In fact, three out of every five full-time employees are concerned about having enough money to pay bills during a period of sudden income loss, according to the ninth annual MetLife Study Employee Benefits Trends. This issue can be compounded for people who do not have any disability income protection or feel that their coverage is inadequate

Disability income protection can provide valuable protection, helping to ensure that day-to-day living expenses are covered and that long-term financial goals can still be met. While any amount of protection helps, it is important to have the right amount of coverage in place to meet financial needs should a disability occur. The importance of this protection to sustain an income is underscored by the fact that 40 percent of respondents already report living paycheck to paycheck.


To begin, Goswami suggests considering the following:

* If you become sick or injured and are unable to work for a period of time, will you be able to continue to pay your bills? Which bills will you be able to continue to pay and which will you have to delay?

* If you have a nest egg of savings from which you plan to draw in an emergency, how long would that money last?

* How much income would you need to sustain mortgage payments, utilities, food and clothing costs, transportation needs and debt payments such as car and college loans if you were unable to work?

“Even people who are young or healthy can get sick or hurt. People may think they have coverage through workers compensation or Social Security but that is most often not the case. Most causes of disability are not work-related and, therefore, not covered by workers compensation. In addition, Social Security disability benefits are not available if you are expected to be out of work for less than a year,” says Goswami.


Goswami suggest these tips when obtaining coverage:

* If your employer provides a group disability plan, determine the percentage of income it covers, what the waiting period is before benefits begin and the length of time that you’d be covered.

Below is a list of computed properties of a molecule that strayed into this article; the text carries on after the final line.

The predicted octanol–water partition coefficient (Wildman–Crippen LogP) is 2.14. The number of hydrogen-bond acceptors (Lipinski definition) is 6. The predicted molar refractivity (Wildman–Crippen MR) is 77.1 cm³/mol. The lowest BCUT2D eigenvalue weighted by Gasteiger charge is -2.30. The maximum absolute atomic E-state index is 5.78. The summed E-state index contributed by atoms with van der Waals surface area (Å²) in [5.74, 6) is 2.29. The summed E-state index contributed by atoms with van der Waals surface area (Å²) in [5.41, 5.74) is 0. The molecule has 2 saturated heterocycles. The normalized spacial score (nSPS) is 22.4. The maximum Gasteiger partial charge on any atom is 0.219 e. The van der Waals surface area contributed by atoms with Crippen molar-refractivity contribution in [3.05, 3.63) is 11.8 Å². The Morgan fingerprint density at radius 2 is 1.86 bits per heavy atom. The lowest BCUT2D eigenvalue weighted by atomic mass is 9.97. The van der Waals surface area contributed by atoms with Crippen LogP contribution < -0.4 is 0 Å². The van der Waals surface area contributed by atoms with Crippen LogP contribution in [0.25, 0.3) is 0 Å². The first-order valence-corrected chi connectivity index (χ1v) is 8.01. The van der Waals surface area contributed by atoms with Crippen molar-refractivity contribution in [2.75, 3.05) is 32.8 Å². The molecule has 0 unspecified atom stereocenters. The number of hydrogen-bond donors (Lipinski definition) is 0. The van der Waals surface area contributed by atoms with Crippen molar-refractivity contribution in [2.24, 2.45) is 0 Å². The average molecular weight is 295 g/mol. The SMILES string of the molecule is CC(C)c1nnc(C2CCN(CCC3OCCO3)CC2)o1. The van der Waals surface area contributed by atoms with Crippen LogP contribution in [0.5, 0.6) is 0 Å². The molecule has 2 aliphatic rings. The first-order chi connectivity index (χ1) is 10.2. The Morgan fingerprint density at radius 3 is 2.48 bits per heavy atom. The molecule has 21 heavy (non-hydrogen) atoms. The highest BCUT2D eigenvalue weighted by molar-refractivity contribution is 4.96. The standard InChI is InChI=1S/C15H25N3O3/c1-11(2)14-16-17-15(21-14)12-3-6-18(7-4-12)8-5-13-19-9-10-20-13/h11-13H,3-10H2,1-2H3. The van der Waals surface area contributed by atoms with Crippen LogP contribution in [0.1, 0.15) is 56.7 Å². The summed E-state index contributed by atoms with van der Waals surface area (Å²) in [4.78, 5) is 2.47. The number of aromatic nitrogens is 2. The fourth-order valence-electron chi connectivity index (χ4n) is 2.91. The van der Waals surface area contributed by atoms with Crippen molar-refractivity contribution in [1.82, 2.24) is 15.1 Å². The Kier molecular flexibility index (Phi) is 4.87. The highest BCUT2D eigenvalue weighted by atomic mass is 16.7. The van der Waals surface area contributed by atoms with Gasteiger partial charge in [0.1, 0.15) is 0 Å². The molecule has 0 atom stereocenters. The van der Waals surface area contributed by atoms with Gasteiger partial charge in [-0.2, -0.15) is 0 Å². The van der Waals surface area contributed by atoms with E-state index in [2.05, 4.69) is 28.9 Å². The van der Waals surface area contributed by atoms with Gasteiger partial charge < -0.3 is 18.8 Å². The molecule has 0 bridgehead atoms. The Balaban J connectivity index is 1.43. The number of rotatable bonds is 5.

* Is the amount of coverage provided by your employer enough for your financial situation? For example, group disability coverage offered by an employer as an employee benefit may not cover additional sources of income such as bonuses or incentive compensation. If your employer offers the opportunity to purchase additional coverage to meet your needs, there are advantages to buying disability protection through the workplace including the convenience, group rates, limited underwriting and payroll deductions.

* If you don’t have coverage through work or are not able to obtain enough, you should consider purchasing an individual disability income policy.

* A good rule of thumb is to buy enough disability insurance to protect 60 percent – 80 percent of your after-tax income to cover your essential monthly expenses. Many people – especially high-wage earners – will need an individual policy to maximize their income replacement percentage.

* If your group long-term disability plan is employer-paid, then 100 percent of the benefit will generally be taxable. Individual coverage is typically paid for with after-tax dollars, so these benefits are generally income tax-free.

* Most disability policies have a waiting period (elimination period) before benefits are paid. When purchasing an individual policy, the length of your waiting period should be determined by asking yourself, “How long can I go without a paycheck?” The longer the waiting period, the lower the premium.

* Be sure to understand the maximum duration that benefits will be paid. The most frequently offered benefit periods are two years, five years and to age 65.

Dev Goswami, CFP®, can be reached at (904) 541-1760, email or visit